The challenges of life-threatening physical illness can sometimes lead to suicide. In fact, given the critical stressors that a person with cancer faces, we might expect suicide to be a more common reaction. Patients with cancer are at increased risk of completed suicide, though the prevalence of suicidal ideation among these individuals is equivalent to that seen in the general population.1 A review of Surveillance, Epidemiology, and End Results (SEER) data found 0.2% of patients diagnosed with cancer committed suicide, most within the first year after diagnosis. Suicidal risk appears to peak in the first month after diagnosis2 and may remain high for a few months thereafter.
Suicide is significantly increased in male patients with respiratory cancers.3 Older adults have the highest rate of suicide compared with any other age group. Given the increasing numbers of older people being diagnosed with cancer, we are likely to see an upturn in those at risk for suicide. Several studies have shown that suicide among older patients with cancer is higher than in patients with other medical illnesses, after controlling for psychiatric illness and risk of dying within a year.4‑7
The presence of a physical condition is a risk factor for suicidal behavior even in the absence of mental disorder or when controlling for depressive illness and alcohol use.8,9 The risk is increased with the number of physical ailments.
Suicidal ideation is frightening and upsetting for the patient, the family, and the oncology team members. Often suicidal thoughts may be considered a potentially treatable coping response, but one that needs to be identified and addressed in a timely manner. Though suicidal ideation may be prevalent among patients with cancer,10 it is not usually a sign of imminent harm. Understanding the identifiable risk factors and interventions to prevent bad outcomes are important for oncologists, oncology nurses, consultants, and ancillary services participating in oncology treatment, including social workers, physical and occupational therapists, and nutritionists.11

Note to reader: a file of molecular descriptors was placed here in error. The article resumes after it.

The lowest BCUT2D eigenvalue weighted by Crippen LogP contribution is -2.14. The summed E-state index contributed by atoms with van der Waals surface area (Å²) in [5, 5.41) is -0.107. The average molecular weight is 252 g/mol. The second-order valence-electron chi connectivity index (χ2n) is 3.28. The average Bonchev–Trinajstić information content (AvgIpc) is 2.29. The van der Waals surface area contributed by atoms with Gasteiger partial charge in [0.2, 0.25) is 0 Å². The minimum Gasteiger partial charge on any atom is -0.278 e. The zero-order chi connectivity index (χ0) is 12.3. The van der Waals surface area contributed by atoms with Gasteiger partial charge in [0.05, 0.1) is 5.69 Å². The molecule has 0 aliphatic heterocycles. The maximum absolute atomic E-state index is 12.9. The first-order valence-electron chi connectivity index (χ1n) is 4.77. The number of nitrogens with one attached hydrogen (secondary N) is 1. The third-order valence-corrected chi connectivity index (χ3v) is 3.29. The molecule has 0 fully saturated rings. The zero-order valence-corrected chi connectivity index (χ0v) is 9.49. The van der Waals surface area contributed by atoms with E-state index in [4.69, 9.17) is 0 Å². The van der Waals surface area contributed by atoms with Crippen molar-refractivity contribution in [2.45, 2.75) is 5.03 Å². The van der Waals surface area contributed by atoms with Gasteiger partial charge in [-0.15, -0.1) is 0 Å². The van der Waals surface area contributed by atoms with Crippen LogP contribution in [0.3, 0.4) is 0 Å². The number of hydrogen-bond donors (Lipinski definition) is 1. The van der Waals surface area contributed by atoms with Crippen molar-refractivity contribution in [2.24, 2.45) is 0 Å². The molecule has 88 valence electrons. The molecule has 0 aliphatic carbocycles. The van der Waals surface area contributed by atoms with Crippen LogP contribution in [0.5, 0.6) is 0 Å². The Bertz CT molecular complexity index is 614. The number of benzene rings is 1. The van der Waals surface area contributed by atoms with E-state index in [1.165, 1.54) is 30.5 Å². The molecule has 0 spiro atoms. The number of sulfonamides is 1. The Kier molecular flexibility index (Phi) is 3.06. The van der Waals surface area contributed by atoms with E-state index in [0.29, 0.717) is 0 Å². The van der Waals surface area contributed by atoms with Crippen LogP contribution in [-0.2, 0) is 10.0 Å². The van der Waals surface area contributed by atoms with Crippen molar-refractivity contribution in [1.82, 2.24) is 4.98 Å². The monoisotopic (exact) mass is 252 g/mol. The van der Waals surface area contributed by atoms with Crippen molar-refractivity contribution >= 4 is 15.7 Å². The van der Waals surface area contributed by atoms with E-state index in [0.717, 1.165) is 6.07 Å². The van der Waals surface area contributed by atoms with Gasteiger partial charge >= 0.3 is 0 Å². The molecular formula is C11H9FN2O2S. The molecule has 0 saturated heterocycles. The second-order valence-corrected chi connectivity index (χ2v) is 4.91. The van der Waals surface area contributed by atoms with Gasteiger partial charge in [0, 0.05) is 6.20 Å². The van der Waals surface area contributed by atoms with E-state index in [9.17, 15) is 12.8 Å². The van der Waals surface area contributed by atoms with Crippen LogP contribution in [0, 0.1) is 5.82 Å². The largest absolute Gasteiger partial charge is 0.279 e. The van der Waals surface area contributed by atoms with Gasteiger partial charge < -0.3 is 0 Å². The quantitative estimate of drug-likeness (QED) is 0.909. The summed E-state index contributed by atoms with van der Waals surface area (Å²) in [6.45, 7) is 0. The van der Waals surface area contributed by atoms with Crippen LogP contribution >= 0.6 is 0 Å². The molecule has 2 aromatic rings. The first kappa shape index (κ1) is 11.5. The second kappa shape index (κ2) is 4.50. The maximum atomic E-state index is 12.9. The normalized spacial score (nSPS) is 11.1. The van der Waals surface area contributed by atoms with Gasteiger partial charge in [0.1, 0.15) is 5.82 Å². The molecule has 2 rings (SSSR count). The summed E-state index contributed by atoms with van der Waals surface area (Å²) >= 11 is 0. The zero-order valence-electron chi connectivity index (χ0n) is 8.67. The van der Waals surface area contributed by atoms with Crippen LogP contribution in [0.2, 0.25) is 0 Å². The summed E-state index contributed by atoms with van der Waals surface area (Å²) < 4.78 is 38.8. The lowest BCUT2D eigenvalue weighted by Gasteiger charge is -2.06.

Some propose screening specifically for suicidal ideation, as distinct from general depressive symptoms. Passive thoughts of wanting to die may occur quite frequently, particularly in the setting of advanced physical disease, and may serve as a mechanism of control over fears of an uncertain future of suffering based on worst case scenarios that come to mind when people think of cancer-related deaths. It is not unusual for people to think in a conditional manner, especially when they are not very debilitated, “If the pain gets bad enough, I will end my life,” or “If I start to lose my faculties I would want to die.”
Suicidal statements may reflect an offhand comment resulting from frustration or disgust with a treatment course: “If I have to have one more MRI this year, I’ll kill myself.” However, an indication of significant despair may also be heard: “I can no longer bear what this disease is doing to all of us; I feel like such a burden. I think everyone would be better off without me.” Exploring the seriousness of the thoughts is imperative.
Table 1 lists questions for assessing suicidal ideation in patients with cancer. It is important to ask if the patient has made a definite plan. Is the patient stockpiling medication? Does he or she own or have access to a weapon?
There are several important predictors of suicide risk (Table 2), including psychological and medical variables: history of a psychiatric disorder, particularly depression or substance abuse; recent bereavement; few social supports; poorly controlled pain; advance stage of disease with debilitation; mild delirium with poor impulse control; and hopelessness or helplessness in the context of depression. Addressing the medical and psychiatric variables with commitment to therapy may reduce suicidal ideation and risk. If the patient is actively suicidal, a 24-hour companion should monitor the patient’s behavior.
Bolund12 reports that fully half of all Swedish cancer suicides had previously conveyed suicidal thoughts or plans to their relatives. In addition, many of the completed cancer suicides had been preceded by an attempted suicide. This is consistent with the statistics for suicide in general, which show that a previous suicide attempt greatly increases the risk of completed suicide.13-15 A family history of suicide is of increasing relevance in assessing suicide risk.